"If The Enemy did the given disputed action to an American, would we call it torture? If yes, then it's torture, if no, not." Wise words WJThomas, wise words.

Middle Man

Multiple definitions:

  • Torture is painful or humiliating treatment used to punish or coerce.
  • Torture (as defined in law or treaty): such treatment which the government agrees to refrain from doing

Shining bright lights in a suspect's eyes to make him talk can be considered "torture", but most people have in mind things like cutting a man's ears or nuts off. --Ed Poor 11:42, 19 April 2007 (EDT)

As a family member of a survivor of torture at the hands of the government of Argentina, I am saddened that Americans would even suggest some of the things you have been speaking of. Until you have looked first-hand at the results of prolonged torture sessions, do not be so hasty to condem another human being to it.

What's sad is that at one time, "most people" understood that torture involves far more sophisticated methods than simply maiming someone. Bright lights, sleep deprivation, stress positions, sexual humiliation, all were methods of torture widely understood to be torture back in the 60s and 70s, when both living memories of the Second World War and the publication of THE GULAG ARCHIPELAGO were there to remind us. Ever read Solzhenitsyn's chapter on torture?
Today there seems to be a concerted movement online to redefine the word "torture" to the point where it's meaningless. Apparently, if you want to countenance torture, but just can't get around that visceral reaction most decent people have to the word "torture," the next step is to just change common usage of the word -- right Ed? --PF Fox 13:15, 21 April 2007 (EDT)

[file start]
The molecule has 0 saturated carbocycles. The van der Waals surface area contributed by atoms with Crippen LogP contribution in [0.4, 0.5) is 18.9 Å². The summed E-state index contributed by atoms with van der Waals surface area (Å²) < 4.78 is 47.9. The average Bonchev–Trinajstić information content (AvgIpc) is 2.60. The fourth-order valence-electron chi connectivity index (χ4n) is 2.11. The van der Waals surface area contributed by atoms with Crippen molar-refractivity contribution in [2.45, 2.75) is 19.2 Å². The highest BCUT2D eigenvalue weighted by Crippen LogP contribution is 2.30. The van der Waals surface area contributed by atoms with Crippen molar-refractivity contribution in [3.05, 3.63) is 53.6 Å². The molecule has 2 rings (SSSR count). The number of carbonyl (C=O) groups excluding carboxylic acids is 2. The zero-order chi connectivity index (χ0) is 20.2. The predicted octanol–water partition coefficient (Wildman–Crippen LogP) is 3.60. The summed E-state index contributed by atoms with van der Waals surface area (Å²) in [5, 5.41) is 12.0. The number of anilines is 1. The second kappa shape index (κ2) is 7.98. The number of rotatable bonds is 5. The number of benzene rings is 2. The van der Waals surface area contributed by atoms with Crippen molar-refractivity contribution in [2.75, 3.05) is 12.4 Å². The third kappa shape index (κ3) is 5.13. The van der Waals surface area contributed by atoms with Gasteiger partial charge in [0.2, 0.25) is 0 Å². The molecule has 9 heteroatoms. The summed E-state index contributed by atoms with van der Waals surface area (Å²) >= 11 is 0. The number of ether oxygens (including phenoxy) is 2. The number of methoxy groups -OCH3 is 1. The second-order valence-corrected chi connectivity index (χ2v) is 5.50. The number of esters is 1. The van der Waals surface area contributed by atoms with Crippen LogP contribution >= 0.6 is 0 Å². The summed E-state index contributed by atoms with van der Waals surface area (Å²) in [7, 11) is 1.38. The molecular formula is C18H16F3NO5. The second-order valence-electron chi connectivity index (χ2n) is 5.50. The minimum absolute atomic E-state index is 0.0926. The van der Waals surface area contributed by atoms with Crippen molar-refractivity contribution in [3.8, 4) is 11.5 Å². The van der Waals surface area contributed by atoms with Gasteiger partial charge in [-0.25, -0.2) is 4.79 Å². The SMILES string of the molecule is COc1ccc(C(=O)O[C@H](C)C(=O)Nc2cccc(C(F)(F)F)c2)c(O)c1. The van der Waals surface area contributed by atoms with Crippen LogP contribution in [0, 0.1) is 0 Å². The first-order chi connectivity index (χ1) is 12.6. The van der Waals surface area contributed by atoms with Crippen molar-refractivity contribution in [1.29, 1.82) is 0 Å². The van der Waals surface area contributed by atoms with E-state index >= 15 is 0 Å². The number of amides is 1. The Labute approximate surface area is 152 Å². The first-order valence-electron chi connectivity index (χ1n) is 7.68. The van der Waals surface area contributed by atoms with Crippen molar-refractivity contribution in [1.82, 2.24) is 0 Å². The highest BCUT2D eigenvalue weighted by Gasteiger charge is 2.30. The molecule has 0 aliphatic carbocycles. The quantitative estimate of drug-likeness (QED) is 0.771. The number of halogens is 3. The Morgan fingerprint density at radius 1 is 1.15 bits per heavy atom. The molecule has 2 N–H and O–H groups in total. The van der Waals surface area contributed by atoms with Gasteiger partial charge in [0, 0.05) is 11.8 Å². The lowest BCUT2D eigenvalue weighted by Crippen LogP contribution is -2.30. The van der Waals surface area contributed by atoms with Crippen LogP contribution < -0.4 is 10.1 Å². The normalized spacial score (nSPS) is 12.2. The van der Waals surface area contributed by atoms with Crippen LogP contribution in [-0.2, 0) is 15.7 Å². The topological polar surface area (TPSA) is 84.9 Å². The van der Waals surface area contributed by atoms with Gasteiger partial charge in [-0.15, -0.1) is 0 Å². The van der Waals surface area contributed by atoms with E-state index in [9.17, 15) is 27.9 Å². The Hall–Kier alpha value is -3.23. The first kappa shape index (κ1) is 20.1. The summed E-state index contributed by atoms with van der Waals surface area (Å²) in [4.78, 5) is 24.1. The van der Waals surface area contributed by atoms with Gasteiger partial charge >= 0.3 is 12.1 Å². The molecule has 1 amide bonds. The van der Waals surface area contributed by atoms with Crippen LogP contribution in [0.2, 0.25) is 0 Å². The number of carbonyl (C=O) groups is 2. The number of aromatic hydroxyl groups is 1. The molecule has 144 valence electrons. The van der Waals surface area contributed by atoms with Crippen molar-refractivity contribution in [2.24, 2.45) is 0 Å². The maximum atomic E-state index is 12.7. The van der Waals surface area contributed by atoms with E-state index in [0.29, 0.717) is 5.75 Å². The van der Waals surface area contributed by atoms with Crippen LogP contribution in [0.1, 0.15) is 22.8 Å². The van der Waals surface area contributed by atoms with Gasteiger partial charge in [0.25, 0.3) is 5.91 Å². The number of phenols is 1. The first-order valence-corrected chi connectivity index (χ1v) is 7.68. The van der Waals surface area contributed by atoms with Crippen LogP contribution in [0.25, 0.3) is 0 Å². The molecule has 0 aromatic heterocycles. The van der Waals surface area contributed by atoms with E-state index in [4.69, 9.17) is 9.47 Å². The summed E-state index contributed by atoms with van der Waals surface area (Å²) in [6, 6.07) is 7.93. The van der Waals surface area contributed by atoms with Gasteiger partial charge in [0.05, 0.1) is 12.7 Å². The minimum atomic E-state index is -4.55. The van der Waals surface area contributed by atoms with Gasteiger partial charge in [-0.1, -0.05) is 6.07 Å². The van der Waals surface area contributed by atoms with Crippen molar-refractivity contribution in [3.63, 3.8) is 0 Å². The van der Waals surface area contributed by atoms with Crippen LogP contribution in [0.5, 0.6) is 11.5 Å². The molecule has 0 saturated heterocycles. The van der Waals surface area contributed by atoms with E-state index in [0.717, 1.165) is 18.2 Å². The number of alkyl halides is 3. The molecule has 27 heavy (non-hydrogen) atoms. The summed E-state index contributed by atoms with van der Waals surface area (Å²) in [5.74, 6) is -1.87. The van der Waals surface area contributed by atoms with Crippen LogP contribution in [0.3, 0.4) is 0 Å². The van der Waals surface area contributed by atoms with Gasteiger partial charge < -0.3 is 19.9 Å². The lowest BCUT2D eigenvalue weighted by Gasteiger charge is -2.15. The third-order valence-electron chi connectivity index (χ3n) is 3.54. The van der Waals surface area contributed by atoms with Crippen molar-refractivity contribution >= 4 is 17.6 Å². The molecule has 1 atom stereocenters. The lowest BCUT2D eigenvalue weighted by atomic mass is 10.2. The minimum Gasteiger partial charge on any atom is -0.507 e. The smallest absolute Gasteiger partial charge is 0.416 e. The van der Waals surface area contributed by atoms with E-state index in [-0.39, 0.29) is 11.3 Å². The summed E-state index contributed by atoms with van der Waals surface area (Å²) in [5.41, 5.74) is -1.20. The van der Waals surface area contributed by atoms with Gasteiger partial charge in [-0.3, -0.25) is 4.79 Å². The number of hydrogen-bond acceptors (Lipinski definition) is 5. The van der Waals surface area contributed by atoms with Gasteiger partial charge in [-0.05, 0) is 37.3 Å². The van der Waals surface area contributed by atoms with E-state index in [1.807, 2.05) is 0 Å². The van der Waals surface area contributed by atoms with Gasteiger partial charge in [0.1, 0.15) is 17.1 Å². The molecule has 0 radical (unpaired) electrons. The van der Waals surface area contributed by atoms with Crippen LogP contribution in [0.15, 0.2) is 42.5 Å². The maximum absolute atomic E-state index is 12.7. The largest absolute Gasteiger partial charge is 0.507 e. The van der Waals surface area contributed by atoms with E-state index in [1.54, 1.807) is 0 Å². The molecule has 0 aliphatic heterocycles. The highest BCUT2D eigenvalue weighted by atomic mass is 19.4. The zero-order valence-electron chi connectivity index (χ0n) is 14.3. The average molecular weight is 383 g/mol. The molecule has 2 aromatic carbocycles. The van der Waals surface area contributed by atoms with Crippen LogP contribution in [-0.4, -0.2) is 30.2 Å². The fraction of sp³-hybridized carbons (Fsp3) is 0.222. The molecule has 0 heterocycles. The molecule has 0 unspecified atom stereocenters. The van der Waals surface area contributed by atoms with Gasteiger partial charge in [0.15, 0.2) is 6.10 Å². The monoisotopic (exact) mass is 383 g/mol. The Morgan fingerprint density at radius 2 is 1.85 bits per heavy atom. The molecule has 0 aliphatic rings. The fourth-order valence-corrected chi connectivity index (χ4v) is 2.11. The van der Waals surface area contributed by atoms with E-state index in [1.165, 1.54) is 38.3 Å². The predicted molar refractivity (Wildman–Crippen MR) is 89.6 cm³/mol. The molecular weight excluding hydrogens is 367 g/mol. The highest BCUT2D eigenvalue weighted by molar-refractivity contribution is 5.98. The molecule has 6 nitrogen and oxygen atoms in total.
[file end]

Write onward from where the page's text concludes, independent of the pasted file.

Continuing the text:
What is Torture

I think when considering this discussion, one should accept that there are different thresholds, and different responses to pain.If any of you take the time to look at the Al Qaeda handbook, part of the evidence used in a trial in NY in 2003, I believe, you'll see they train their people to spill the beans at the first threat of physical abuse. The first fingernail you pull out, they are expected to scream bloody murder. In this way, we are led to believe we are getting true information. Sadly, this will almost always not be the case.

Further, remember that when you condemn these people to be tortured, you also condemn our soldiers to be tortured by them. So, at the risk of sounding like Bill O'Reilly, why do you hate the troops? Flippin 21:41, 20 April 2007 (EDT)

most information from confession can be verified for authenticity, and Al Qaeda usually just cut off soldiers' head without bothring to torture them.Jaques 03:43, 21 April 2007 (EDT)

Not resorting to torture is one of the things that separate free countries from dictatorships. Torture is also very inefficient: untrained prisoners will confess to anything to make the pain go away while trained prisoners will simply lie, or not talk at all.

Also consider what this was originally about: a war on terror. If one side wants to claim moral superiority it has to stick with the Geneva conventions, no matter how cruel their enemies are. If both sides practice the same ethics, neither side can claim to be morally superior: the war would be nothing more than a struggle for territory and resources.

If the United States were one of these two sides, its government would have a hard time explaining why the war is necessary and why it's not imperialism, to its own citizens as well as potential allies.

Middle Man

Depends on your definition of torture. All free countries put some people in jail, which some people would consider torture.Jaques 16:27, 17 May 2007 (EDT)

putting underwear on someones head is not torture. cutting someones head off w/ a dull, rusty blade is torture. So is slapping them with a wet codfish. or a wet cod PIECE. now THAT is torture. duh. --The vigilante 14:33, 23 April 2007 (EDT)

Putting underwear on someone's head while making them stand nude, taking their picture, and/or putting them in a stress position for several hours and not allowing to sleep for long periods of time can definitely be a part of torture. People who trivialize what happened at Abu Ghraib by concentrating on the "underwear on the head" thing as if that were all that happened keep leaving out those bits. --PF Fox 15:04, 23 April 2007 (EDT)